Tag Archives: facebook

Rules for Dating My Son? No Thanks.

Let’s just get this out of the way first: Yes, I’ve been noticeably absent for several months. No, my absence wasn’t planned. Yes, I’m fine. I’ll probably explain in another post. But for right now, I have something else I’d like to talk about. 

If you spend any time on the vast stretches of the internet, especially social media, you’ve probably seen images like these popping up all over the place over the last however-many months:

Rules for dating my daughter

Rules for dating my son

I’ve seen people share these on Facebook and Twitter, touting them as being the Next Big Thing in parenting. As though any of this is actually positive.

Frankly, I think it’s awful. And not funny at all.

You know what’s funny? The way my son sings: “Shot through the heart, and you’re too late! You give gloves… A bad name.

That’s funny.

But publicly dictating controlling and sexist “rules” for your child’s emergence into adulthood? Not funny.

I have a number of issues with these memes, but let me stick to the main one . Also, since I have sons, I shall refer to that particular meme. I’m sure there’s someone else out there with girls who is, at this very moment, taking offence to the Rules for Dating my Daughter. (Solidarity, sibling-of-either-gender!)

My sons are currently 6 and (almost) 3. They are not even close to dating age. Nevertheless, I take exception to this meme for the inferences it makes about them, and about me.

It assumes that (a) my son isn’t capable of making his own decisions or standing up for himself, (b) because he’s a man, he will be unable to resist a woman who dresses “like a stripper” and sends sexts, regardless of any of her other traits — good or bad — and (c) I’m responsible for him and his happiness for the rest of his life.

Well, colour me silly (which is a shade of fuschia), but I’d like to think that by the time my boys start dating, I will have raised sons who are independent, intelligent, and discerning.

And I have zero desire to still be raising them when they’re in their twenties and thirties. Or forties. Or whatever age these “protective” parents think is the right age to release their beloved offspring into the wild.

It is not my job to choose my son’s girlfriend, wife, job, hobbies, financial plan, or living arrangements.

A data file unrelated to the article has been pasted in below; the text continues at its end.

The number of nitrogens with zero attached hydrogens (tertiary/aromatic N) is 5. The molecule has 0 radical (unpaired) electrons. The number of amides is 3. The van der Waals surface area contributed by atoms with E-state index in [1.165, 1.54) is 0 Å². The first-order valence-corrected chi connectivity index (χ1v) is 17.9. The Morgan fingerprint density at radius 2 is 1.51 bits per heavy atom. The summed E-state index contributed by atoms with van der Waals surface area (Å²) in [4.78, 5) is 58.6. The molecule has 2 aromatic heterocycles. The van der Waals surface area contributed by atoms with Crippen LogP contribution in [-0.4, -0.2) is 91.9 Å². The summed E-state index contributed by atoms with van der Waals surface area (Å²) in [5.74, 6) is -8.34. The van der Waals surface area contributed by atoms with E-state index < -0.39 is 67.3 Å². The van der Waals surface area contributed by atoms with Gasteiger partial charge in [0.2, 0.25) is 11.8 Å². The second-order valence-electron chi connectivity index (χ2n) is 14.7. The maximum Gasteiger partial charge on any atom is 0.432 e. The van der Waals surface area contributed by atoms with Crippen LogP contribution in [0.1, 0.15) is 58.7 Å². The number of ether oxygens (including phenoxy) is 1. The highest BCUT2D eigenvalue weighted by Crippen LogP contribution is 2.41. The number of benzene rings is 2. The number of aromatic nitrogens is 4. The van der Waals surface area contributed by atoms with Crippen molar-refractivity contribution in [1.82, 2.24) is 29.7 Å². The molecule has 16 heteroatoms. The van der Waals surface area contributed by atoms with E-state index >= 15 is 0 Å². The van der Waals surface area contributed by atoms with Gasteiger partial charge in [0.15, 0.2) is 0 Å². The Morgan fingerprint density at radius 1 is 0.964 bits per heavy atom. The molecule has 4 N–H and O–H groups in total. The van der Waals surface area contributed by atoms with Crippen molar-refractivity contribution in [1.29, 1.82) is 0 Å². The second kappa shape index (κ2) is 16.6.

It is my job to teach my son responsibility and self-respect, and prepare him to make his own well-informed decisions.

(And to be there to support and comfort him when he inevitably makes a few bad ones.)

But if I absolutely, positively must create a list of rules for dating my son, it looks something like this:

  1. Have fun.
  2. Be safe.
  3. Respect each other.

What are your thoughts on these “Rules for Dating” memes?

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Filed under Life With Kids, Opinion

If it’s on Facebook, it Must be True!

They say you should never judge a person until you’ve walked a mile in their shoes. They also say you can’t believe everything you read. And, of course, they say the grass is always greener on the other side. But despite all the advice “they” hand out, people persist in believing that if it’s on Facebook, it must be true.

And I’m not talking about Jane Bloggs needing someone to fertilise her chickens on Farmville.

You know that Facebook Friend you’ve got? That one who only ever posts status updates about how drunk she is? If she’s not reporting that she’s had 7 jagerbombs, she’s asking people to join her for a Sunday Sesh at the Local or being tagged in raunchy drunk-photos. How easy it is to sit back in judgement and say, “Huh. Where’s her boyfriend in all of this? She’s so shallow and immature.”

You know that other Facebook Friend? The one who likes everything? You go to your news feed and see a cheery ‘Dane Danish likes Ice Cream, Sleeping with the Air Conditioner On, and 97 other pages.’ How easy it is to sit back in judgement and say, “Huh. Clearly he’s got plenty of time to waste. No wonder he didn’t get that promotion.”

Then there’s the Facebook Friend who’s always asking for someone to go on holidays with them. “I don’t know why I’m the one who always has to pay for coffee. Clearly he’s got plenty of his own money.”

In this Information Age, we have a tendency to believe things on the internet that we’d doubt if we came across them elsewhere. Especially on Facebook. But let me ask you this: When was the last time your own status updated accurately represented your life?

When was the last time you saw an update like:

  • My partner just left me, and I can’t bear to sit at home by myself. For the love of all that’s holy, please take me somewhere I can have some fun.
  • I’ve just been diagnosed with severe depression, and have anxiety attacks every time I leave the house. My doctor suggested it would be helpful if I concentrated on remembering the things I like.
  • I’m so broke, I’m going to have to pawn my wedding ring to buy food for my baby. But if I can just pretend that I can afford to go on holidays, maybe I’ll feel like less of a loser.

I’m not saying that people lie in their status updates. (Although I’m sure a lot of people do.) But I am saying that, although an update may be a truth, it’s rarely the whole truth.

Before you decide to judge someone based on their status updates, remember that you’re not the one living their life (or walking in their shoes), you can’t always believe what you read, and the grass is not always greener.

Sometimes “they” are right.

 

 

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Filed under Opinion